In the end, I wasted a lot of time constantly having to cut down models while learning proper techniques for game making. The amount of knowledge you get from your first game is priceless, and for me it has only made me better.

Not Using Artists to Critique Art

Jacob: When I created my first Rage Runner ship it took me 1 week.  I was sooo proud of it, I spent so much time modeling every detail and then I spent days on the texture of it.  I sent pics to my brother and one of our good friends and they both loved it.

I then decided to join an artist forum and post my work to get some feedback and possibly some suggestions on improving it.  What was to follow was some major criticism of my work that I wasn't prepared for.  


Most of them said it just looked like a cylinder with wings and that it needed a lot of work or a flat out remodel. This took me into a deep depression for about 3 weeks.  I would get 4 hours of sleep a night, get up and start working on my ship model and textures.  At this point Zach couldn’t understand what was wrong with the ship, he thought it looked fine.  But I just couldn't take the negative criticism at all.  

Being new to the field, I was stressed that I didn't know enough about 3D or 2D, that nobody was going to like what I was making and that I needed to push myself to do better.  Another major thought that was always in my head was, my brother is this genius programmer, and I'm not even close to as talented as him with my art yet.

Not Understanding Engine Features vs Hardware Features

Zach: On the graphics front, I had the naive impression that occlusion culling was supported on the tegra 3. I had very carefully setup my dynamic occluders ahead of time and performance was great on my 5 year old PC.

I felt the fear of failure in the pit of my stomach the first time I fired up a level on the OUYA and saw performance tank. Since our levels are literally straight as an arrow, without occlusion culling, the entire level was being rendered simultaneously. I mean, the whole level existed in the view frustum, so as the level progressed, fps would slowly increase until you flew through the unfinished end into the blackness of 60 fps empty space.

The occlusion culling in Shiva is based on hardware support of the GL_ARB extension. I didn't know, I didn't even think to look.

Unrealistic Performance Expectations

Zach: Trusting raw benchmarks is stupid, using fps as your only guide is stupid.  But when you’re using a pre-built game engine, you can only use the metrics you’re given.  You find benchmarks everywhere but no one talks about how to interpret them from a game design perspective.

Like most newb programmers, I wrote a benchmark for the OUYA that gave me raw max poly count at 60 fps. I then stupidly told Jake what our limit was. The problem is that this number doesn't factor in lighting, shadows, physics, alpha blending and AI running in the background.

Unfortunately, this made the modeling and texturing far more iterative than it should have been.  We had to keep lowering the poly limit bar, removing some great looking burst maps, reducing transparency and relentlessly optimizing code until we hit our performance mark.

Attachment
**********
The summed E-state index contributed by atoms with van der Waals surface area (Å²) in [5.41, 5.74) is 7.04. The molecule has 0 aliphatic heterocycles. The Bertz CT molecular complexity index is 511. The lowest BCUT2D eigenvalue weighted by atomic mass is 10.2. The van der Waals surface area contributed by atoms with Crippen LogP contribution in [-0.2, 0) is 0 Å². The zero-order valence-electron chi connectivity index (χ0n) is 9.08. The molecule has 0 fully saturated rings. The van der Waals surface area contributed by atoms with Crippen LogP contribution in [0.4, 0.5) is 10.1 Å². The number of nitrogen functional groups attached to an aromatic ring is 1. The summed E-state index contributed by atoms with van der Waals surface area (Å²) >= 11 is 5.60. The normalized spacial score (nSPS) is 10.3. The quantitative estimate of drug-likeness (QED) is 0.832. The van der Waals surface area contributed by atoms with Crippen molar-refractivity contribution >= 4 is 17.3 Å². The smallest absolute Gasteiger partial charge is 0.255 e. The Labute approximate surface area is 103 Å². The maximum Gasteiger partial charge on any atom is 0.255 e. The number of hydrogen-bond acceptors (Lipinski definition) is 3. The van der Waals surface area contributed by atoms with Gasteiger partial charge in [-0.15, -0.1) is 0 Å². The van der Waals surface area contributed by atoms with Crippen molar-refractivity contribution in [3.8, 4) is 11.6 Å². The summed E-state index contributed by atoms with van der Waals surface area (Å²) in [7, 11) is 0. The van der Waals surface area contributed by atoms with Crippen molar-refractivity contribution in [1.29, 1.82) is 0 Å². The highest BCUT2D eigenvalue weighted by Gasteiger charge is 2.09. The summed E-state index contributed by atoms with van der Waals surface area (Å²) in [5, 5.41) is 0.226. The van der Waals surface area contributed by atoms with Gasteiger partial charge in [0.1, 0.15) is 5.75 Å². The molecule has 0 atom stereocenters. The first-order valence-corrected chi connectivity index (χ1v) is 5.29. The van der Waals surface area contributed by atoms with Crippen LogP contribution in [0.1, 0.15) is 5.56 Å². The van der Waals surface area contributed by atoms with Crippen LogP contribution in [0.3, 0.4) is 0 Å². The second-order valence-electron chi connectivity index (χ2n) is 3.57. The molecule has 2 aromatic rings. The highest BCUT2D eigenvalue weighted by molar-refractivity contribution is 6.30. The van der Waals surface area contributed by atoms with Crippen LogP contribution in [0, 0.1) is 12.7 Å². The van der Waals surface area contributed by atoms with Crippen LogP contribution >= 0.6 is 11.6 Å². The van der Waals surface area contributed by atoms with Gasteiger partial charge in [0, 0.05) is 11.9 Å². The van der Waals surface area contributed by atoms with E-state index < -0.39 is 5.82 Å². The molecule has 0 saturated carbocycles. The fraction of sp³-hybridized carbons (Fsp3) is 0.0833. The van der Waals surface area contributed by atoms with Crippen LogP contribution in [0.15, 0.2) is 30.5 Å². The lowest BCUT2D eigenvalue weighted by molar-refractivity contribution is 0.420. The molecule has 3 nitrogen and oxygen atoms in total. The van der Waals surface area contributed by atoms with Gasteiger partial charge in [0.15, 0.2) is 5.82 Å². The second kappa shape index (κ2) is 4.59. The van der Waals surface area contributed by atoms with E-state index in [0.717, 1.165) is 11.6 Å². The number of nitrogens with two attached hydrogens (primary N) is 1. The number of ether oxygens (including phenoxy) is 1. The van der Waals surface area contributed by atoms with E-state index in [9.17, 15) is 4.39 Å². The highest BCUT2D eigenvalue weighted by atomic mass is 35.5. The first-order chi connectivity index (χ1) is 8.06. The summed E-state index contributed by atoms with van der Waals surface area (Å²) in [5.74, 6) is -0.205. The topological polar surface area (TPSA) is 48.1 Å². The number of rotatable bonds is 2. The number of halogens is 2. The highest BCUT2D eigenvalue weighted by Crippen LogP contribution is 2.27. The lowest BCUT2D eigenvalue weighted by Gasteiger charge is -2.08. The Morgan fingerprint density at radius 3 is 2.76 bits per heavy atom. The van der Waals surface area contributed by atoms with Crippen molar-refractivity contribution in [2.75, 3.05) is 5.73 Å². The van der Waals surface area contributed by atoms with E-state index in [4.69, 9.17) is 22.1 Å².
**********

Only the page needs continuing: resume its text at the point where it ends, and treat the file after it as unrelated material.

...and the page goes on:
Programmer Bottleneck for Graphical Prototyping

Zach: Our graphical prototyping process was a frustrating cycle because it was so tightly intertwined with our performance tuning.  Everything looks and runs amazing on the PC where Jake is working and it sometimes took a day before I could test new assets on the Ouya to say whether they were going to work.  

If they didn't work, I'd have to bang my head to determine exactly why. Why is this dropping fps by 20?  Is it the material, is it the geometry, is it our game engine, is it a stray sensor firing in a loop, is it some random AI that I just changed, are we alpha blending too many pixels?  Ultimately I wish I could have decoupled the whole art pipeline from the technical side of things to allow Jake to easily plop in a new model, hit play and see it in game.

Jacob: When Zach gets a model from me he expects it to never change.  He has to add colliders and all this other junk to get it into the game and working. For me this was hard to work around, mainly because I really don’t get an accurate representation of what my model looks like until I see it in the game and moving.

When I see the model in the game, I can then see all the mistakes or fixes that need to be done.  Most of the time it was just texture stuff, which is fine and easy to fix without replacing a model, but sometimes it’s a UV fix that requires a model change.

It’s a fine line seeing the game from my view as an artist and Zach’s view as a programmer.  I want everything to look as I intended it to look, but Zach just wants stuff to run at 60 fps and move on to the next challenge.  

This just came from my inexperience as an artist, something I strive to get better at.  I still dread the words from Zach, "are you sure this model is final?"  I usually reply with "it should be, but I have to see it in game first".  In retrospect, I think I wasted a lot of Zach’s time just replacing models because I never seemed to be happy.  

Lack Of Thorough Testing Early On

Zach: Our game is hard to test and I didn't have a good test methodology laid out. Often, I wouldn't discover an issue until Jake made a level and used an obstacle in a way I hadn't thought of.

"You can't use those like that" wasn't an acceptable answer since the level editor would allow for all manner of use.  A few times I discovered core mechanics and engine bugs that would have been caught if only I tried rotating a block by 45 degrees.

Showing Pre-Production Video

Jacob: We created one of the hardest games to capture on video.  The game moves too fast and is too dark to get good looking video.  This frustrated me the most, because the game looked amazing and the video made it look like crap. In the end our final Rage Runner Trailer was the best quality we could achieve with these limitations, which ended up being about a 50 percent quality loss when shown on youtube.

(Newest video)


We were under the impression that being indie meant that we could have a transparent development process. One where we could have fun and show people early prototypes.  This turned out to be a mistake, we should have been doing updates with screenshots only because of the quality loss on video.